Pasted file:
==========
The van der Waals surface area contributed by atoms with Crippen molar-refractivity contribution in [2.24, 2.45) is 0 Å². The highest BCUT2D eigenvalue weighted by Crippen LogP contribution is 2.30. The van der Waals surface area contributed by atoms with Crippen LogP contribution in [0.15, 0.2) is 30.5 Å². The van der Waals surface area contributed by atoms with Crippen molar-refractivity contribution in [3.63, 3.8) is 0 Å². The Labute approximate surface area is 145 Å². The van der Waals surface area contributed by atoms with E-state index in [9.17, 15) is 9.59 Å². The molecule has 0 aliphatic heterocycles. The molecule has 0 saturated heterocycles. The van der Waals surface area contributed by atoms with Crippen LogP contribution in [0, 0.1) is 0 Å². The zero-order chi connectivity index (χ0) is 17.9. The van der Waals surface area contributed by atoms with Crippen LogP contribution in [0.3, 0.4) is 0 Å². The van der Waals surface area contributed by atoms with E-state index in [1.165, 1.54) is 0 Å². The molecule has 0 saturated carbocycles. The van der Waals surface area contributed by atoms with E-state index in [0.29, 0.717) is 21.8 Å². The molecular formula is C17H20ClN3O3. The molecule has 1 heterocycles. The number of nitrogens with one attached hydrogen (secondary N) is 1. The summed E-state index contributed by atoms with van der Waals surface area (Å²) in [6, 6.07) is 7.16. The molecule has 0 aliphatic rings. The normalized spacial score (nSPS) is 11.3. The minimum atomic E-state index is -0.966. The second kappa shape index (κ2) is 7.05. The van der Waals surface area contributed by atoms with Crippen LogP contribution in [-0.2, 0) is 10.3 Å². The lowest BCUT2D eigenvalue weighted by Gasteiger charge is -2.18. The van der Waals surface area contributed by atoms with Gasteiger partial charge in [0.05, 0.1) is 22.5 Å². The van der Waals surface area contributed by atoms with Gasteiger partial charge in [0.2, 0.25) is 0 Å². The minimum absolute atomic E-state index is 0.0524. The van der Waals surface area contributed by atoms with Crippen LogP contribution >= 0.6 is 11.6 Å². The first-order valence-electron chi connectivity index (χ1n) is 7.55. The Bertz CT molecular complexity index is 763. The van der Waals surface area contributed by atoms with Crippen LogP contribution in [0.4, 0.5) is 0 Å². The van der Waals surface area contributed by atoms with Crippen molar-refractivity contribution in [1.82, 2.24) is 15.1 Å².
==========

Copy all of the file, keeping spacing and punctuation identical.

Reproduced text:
The van der Waals surface area contributed by atoms with Crippen molar-refractivity contribution in [2.24, 2.45) is 0 Å². The highest BCUT2D eigenvalue weighted by Crippen LogP contribution is 2.30. The van der Waals surface area contributed by atoms with Crippen LogP contribution in [0.15, 0.2) is 30.5 Å². The van der Waals surface area contributed by atoms with Crippen molar-refractivity contribution in [3.63, 3.8) is 0 Å². The Labute approximate surface area is 145 Å². The van der Waals surface area contributed by atoms with E-state index in [9.17, 15) is 9.59 Å². The molecule has 0 aliphatic heterocycles. The molecule has 0 saturated heterocycles. The van der Waals surface area contributed by atoms with Crippen LogP contribution in [0, 0.1) is 0 Å². The zero-order chi connectivity index (χ0) is 17.9. The van der Waals surface area contributed by atoms with Crippen LogP contribution in [0.3, 0.4) is 0 Å². The van der Waals surface area contributed by atoms with E-state index in [1.165, 1.54) is 0 Å². The molecule has 0 saturated carbocycles. The van der Waals surface area contributed by atoms with E-state index in [0.29, 0.717) is 21.8 Å². The molecular formula is C17H20ClN3O3. The molecule has 1 heterocycles. The number of nitrogens with one attached hydrogen (secondary N) is 1. The summed E-state index contributed by atoms with van der Waals surface area (Å²) in [6, 6.07) is 7.16. The molecule has 0 aliphatic rings. The normalized spacial score (nSPS) is 11.3. The minimum atomic E-state index is -0.966. The second kappa shape index (κ2) is 7.05. The van der Waals surface area contributed by atoms with Crippen LogP contribution in [-0.2, 0) is 10.3 Å². The lowest BCUT2D eigenvalue weighted by Gasteiger charge is -2.18. The van der Waals surface area contributed by atoms with Gasteiger partial charge in [0.05, 0.1) is 22.5 Å². The van der Waals surface area contributed by atoms with Gasteiger partial charge in [0.2, 0.25) is 0 Å². The minimum absolute atomic E-state index is 0.0524. The van der Waals surface area contributed by atoms with Crippen LogP contribution >= 0.6 is 11.6 Å². The first-order valence-electron chi connectivity index (χ1n) is 7.55. The Bertz CT molecular complexity index is 763. The van der Waals surface area contributed by atoms with Crippen LogP contribution in [0.4, 0.5) is 0 Å². The van der Waals surface area contributed by atoms with Crippen molar-refractivity contribution in [1.82, 2.24) is 15.1 Å².